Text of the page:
I have complicated feelings about the modern vampire story. Violence is cheap. Tasty humans are plentiful. And skyscrapers provide ample shelter from the sun. The sanctity of human life doesn’t mean much to creatures that will kill people over a simple meal. It can feel powerful to be so far removed from the life-or-death considerations of mere mortals, but such settings can also feel deeply alienating. Thankfully, the new survival game V Rising resolves my main gripe with properties like Vampire: The Masquerade– that the creatures of the night, the so-called underdogs, are too powerful. In order to be an oppressed minority, the player must struggle, and in V Rising, you most certainly do. The base-building survival game does not hold back in trying to kill you via exposure, starvation, or angry wildlife. It departs from the too-common, VtM-esque model of vampires as a player-centric power fantasy.
V Rising, which has been tearing up the Steam charts in recent weeks, is billed as a multiplayer vampire action-survival game, but you can also play it in single-player mode. According to its Steam page, you can build sprawling castles, fight holy warriors, and pillage villages. And if you watch the videos, the main draws are the gorgeous castles and flashy magical attacks. Which I wouldn’t know about, because I’m still a fragile new vampire just grinding for recipes and mining copper for gear. Unlike what you see in the flashy promotional videos, you won’t be curb-stomping your rivals immediately. You start with next to nothing and have to scrounge your way up in terms of both power and resources. Most of the game–at least at first–is about killing enemies for their bones, any scraps of paper in their pockets, and their firstborn child. OK, maybe not the last one.
V Rising’s real-time combat is fast and messy, but the other half of V Rising is a careful inventory management game. If I want to live in my own abode without burning alive during daylight hours, then I have to throw bones into the mist brazier that shields me from the sun. If I want a roof over my head, then I have to constantly supply blood to my fortress. I can harvest the blood by slaughtering my victims, or I can build a rat farm to lure unsuspecting rodents into my abode. If all that logistical decision-making and supply management doesn’t sound appealing to you, then you might want to give this survival game a pass. But the game felt rewarding to me because of the crafting, not in spite of it.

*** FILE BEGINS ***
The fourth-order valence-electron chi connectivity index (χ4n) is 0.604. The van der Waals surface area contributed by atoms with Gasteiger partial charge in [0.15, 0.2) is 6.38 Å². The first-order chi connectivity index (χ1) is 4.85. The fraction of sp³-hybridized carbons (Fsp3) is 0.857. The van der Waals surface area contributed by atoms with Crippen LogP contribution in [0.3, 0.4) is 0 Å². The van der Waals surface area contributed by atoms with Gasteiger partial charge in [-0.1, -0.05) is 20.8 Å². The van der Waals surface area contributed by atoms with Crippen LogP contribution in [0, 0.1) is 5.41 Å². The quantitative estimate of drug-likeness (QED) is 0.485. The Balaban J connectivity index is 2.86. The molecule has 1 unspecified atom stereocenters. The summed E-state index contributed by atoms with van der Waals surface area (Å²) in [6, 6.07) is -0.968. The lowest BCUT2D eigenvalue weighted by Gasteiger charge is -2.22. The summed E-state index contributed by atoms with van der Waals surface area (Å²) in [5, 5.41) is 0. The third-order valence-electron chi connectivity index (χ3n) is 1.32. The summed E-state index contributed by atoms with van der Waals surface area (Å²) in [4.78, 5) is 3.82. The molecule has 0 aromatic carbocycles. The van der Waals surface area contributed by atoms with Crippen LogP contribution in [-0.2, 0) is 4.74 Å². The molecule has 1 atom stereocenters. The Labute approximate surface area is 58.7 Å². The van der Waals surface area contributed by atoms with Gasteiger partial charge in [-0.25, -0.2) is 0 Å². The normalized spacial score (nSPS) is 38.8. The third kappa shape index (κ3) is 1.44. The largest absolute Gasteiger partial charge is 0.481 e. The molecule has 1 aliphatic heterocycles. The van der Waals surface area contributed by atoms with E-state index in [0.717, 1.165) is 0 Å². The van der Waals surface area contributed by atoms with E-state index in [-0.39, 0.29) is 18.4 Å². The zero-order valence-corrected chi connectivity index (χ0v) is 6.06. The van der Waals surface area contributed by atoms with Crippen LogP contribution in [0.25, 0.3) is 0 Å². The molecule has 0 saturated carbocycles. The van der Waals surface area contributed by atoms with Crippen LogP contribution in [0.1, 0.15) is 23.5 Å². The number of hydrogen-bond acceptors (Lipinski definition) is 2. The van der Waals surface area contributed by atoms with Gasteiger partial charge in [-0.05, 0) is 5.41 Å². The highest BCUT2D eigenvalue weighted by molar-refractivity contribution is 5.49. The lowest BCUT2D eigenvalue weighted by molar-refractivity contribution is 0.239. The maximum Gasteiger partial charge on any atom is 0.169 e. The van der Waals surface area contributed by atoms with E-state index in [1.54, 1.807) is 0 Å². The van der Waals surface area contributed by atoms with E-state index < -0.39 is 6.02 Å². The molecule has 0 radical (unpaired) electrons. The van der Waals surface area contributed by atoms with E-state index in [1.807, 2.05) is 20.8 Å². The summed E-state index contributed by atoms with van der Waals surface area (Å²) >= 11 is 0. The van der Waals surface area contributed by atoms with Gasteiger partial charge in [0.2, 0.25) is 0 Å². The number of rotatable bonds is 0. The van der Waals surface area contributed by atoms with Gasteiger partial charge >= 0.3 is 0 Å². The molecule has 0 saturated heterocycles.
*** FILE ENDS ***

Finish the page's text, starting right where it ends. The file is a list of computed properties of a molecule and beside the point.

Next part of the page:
Maybe I’ll eventually get to the point where V Rising feels like a power fantasy. For now, the game takes every opportunity it can to remind me that vampires are mortal, and that I have to fight for every second of life that I have. Surviving the fantasy lands of Vardoran feels like an accomplishment because it’s genuinely difficult to gather supplies as a vampire. You can venture away from your fortress to gather more valuable materials, but there’s a catch — if you’re carrying any resources, then you can’t use fast travel points. And if get one-shotted by a sentient tree or sniped by a wayward bandit, then you drop your entire inventory at that spot. Every piece of copper, every roll of fabric, and every whetstone I gather can feel like a small miracle. Nothing is cheap, easy, or disposable. You’re a vampire, but the game forces you to be a laborer, too. Over time, I started to feel that my character was actually a natural part of the setting, rather than an encroaching outsider.